Understand the concept of transition words and common used transition Phrases in English. Discover online English tutors to improve your English skills.

What is your English level?

Find out your A1 A2 B1 B2 C1 C2 level of English with our quick, free online test.

Welcome to the captivating realm of transition words! If you’ve ever sensed that your writing could benefit from an extra touch of enchantment to seamlessly link your ideas, look no further than transition words.

As their name implies, transition words are words or phrases that aid in smoothly transitioning from one idea to the next, whether you are speaking or writing. Their use enhances the overall flow and facilitates a clearer comprehension of your ideas, as well as the interconnectedness of your thoughts.

In this article, we will delve into the definition and significance of transition words, explore the various types available, and examine how they enhance your writing. We will also assess which ones to employ depending on your writing style. By the conclusion, you will possess a wealth of insights on effectively using transition words, along with a plethora of illustrative examples.

Transition words: their meaning and purpose

One of the primary objectives in writing is to present information in a manner that is readily comprehensible. This is where transition words, also referred to as conjunctive adverbs, play a crucial role. According to the definition provided by Merriam-Webster, transition words “give writers the opportunity to prepare readers for a new idea, connecting the previous idea to the next one.” In simpler terms, they serve as bridges, linking your ideas and arguments together.

What’s their purpose? It’s to transform your writing into a coherent conversation rather than a disjointed monologue. Transition words achieve this by leading readers through the twists and turns of your thoughts, constructing a clear and engaging path that is easy to follow and understand.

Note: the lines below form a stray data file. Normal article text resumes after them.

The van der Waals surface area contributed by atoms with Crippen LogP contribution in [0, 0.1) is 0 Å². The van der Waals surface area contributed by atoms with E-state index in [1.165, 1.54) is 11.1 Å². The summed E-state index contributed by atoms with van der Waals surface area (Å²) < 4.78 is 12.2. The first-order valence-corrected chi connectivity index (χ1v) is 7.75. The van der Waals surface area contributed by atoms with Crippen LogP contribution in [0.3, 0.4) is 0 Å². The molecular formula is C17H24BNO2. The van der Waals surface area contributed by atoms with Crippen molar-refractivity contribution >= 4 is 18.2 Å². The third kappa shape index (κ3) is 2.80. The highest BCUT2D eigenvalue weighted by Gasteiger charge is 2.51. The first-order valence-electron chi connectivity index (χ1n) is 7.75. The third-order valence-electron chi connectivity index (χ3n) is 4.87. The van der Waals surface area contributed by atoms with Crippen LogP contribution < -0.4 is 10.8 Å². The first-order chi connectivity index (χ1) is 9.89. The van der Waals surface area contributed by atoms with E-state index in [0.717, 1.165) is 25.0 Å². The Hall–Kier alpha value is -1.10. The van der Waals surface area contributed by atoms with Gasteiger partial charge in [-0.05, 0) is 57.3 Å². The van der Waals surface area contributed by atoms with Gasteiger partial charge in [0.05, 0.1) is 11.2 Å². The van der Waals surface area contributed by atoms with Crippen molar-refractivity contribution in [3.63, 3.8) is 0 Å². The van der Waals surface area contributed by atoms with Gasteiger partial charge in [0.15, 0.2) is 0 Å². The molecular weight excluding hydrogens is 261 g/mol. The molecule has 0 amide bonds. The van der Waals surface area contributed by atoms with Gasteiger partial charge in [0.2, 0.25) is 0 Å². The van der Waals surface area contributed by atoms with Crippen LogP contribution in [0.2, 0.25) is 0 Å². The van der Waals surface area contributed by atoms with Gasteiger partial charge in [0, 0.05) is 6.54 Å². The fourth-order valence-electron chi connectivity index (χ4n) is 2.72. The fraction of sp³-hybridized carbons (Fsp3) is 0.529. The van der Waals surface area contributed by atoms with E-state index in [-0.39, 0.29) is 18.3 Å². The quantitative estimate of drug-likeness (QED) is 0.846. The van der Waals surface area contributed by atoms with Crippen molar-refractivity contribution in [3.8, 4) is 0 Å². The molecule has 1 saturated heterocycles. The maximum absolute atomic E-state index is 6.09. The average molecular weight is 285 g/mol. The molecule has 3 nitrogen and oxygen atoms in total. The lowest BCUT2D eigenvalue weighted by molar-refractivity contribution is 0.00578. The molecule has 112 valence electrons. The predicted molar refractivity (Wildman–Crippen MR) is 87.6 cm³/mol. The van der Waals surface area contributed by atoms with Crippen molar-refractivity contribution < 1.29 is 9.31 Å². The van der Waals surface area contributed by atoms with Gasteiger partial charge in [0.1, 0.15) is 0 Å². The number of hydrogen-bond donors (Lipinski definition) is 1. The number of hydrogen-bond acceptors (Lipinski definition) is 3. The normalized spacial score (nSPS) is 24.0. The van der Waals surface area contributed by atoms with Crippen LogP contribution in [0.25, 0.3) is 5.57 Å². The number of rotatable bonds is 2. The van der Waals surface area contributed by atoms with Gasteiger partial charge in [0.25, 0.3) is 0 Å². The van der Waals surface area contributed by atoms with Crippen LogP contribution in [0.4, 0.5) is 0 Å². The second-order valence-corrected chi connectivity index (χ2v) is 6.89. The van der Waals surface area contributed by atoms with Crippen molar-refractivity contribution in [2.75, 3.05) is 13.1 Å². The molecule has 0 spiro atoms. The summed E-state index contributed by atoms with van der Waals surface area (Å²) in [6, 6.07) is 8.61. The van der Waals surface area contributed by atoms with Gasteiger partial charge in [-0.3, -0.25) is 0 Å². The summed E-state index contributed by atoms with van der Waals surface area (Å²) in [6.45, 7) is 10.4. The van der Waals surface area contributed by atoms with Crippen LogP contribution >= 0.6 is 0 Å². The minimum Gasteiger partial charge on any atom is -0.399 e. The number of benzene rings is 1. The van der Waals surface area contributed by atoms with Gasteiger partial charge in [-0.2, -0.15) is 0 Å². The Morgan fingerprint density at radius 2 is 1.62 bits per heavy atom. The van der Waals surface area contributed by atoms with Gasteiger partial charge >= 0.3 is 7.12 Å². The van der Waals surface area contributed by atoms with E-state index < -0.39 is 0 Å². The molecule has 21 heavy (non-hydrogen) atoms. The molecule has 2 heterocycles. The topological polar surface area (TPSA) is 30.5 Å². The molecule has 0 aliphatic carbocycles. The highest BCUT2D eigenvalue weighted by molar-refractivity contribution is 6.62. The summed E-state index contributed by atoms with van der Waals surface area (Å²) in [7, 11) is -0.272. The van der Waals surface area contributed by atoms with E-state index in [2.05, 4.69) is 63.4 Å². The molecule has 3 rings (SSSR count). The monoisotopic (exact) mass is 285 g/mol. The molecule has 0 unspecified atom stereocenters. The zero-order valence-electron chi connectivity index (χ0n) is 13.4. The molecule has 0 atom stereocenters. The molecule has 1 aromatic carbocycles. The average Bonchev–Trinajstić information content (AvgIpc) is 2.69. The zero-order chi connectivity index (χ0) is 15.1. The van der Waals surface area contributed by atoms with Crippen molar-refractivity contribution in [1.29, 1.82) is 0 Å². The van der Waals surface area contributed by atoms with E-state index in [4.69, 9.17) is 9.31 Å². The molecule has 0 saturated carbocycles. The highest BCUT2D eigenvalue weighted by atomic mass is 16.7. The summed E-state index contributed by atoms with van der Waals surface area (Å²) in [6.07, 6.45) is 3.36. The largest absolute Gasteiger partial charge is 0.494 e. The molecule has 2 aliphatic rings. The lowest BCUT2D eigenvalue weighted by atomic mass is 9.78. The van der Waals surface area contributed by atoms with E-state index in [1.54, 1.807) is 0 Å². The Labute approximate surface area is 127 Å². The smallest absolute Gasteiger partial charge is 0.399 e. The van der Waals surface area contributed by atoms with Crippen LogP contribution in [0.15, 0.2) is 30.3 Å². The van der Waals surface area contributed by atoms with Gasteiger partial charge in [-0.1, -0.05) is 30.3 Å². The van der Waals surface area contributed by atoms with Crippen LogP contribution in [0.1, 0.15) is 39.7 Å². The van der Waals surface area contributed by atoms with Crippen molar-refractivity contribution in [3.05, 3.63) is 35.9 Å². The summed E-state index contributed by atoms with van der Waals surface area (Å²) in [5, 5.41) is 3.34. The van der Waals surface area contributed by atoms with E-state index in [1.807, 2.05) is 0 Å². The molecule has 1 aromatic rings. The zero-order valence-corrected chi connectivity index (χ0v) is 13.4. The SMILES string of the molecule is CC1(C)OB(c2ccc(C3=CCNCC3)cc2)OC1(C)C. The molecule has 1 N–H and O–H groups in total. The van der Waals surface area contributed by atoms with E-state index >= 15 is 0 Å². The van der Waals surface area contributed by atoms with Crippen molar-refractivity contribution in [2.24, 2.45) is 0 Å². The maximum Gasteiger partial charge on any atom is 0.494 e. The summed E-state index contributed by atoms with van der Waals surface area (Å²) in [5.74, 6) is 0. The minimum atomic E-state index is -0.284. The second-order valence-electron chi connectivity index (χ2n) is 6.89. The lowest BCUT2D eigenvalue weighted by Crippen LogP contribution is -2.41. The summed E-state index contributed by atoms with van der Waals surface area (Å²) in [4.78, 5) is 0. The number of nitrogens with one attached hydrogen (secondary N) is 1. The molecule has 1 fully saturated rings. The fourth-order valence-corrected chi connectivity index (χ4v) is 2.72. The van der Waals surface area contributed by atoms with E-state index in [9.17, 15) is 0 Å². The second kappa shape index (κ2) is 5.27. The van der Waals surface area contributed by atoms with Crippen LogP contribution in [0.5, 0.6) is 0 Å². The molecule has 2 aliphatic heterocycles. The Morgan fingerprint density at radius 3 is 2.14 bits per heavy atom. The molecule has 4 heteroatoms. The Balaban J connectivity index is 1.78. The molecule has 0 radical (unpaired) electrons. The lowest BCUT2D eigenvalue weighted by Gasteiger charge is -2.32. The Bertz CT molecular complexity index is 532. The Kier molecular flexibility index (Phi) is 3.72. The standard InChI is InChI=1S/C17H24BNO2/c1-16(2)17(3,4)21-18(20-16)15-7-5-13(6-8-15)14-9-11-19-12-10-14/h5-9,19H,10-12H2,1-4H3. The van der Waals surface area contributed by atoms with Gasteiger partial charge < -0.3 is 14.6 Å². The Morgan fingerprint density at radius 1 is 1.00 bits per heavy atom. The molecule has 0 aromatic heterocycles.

Transition words and phrases have versatile applications, encompassing the following functions:

1. Linking akin thoughts and concepts.
2. Transitioning from one subject to another.
3. Accentuating the significance of a specific point.
4. Establishing connections between conflicting arguments or ideas.

Moreover, we will explore the various categories of transition words shortly.

Categories of transition words and their functions

Consider transition words as links that aid in connecting your ideas. However, various ideas call for specific linkages. Being able to discern which type to utilize can significantly impact the clarity and logical presentation of your ideas.

Here are some of these types:

Additive transition words

Among the various types of transition words, additive transition words are the most prevalent. They serve the purpose of providing extra details about the preceding idea or placing emphasis on a specific point.

Example sentences:

  • You missed the offer because you didn’t come early. Not to mention, you don’t have the experience needed to qualify.

Comparative transition words

These transition words aid in drawing comparisons between two ideas or concepts, focusing on either their resemblances or disparities. For example, “similarly” is most suitable for emphasizing shared traits, whereas “on the other hand” is effective in highlighting differences.

Additional instances include “after all,” “despite,” “on the contrary,” and “at the same time.”

Example sentences:

  • Dogs are very friendly. Cats, on the other hand, can be aloof.

Emphatic/Repetitive transition words

On occasion, you may wish to inject an element of emphasis into your writing to underscore your point effectively. Terms such as “indeed,” “undoubtedly,” and “absolutely” can assist in making a forceful statement or showcasing your unwavering confidence in your idea.

Additional frequently employed emphatic transition words include “again,” “as I mentioned earlier,” “without a doubt,” “as I have pointed out,” and “I reiterate.”

Example sentences:

  • Working from home is, without a doubt, a great way to maintain a better work-life balance.

Are you C1 Advanced English?

Get your C1 Advanced English certificate now!

Add your certificate to your resume

⭐ ⭐ ⭐ ⭐ ⭐

Illustrative transition words

Illustrative transition words become helpful when you intend to furnish examples to bolster or elucidate your point. Their purpose is to establish a connection between a broad concept and a specific illustration of that concept. “For example” and “for instance” serve as excellent transition words for this purpose.

Additional instances include “to illustrate,” “to demonstrate,” and “that is.”

Example sentences:

  • I enjoy nature a lot. For example, I could sit under a tree and watch birds fly all day.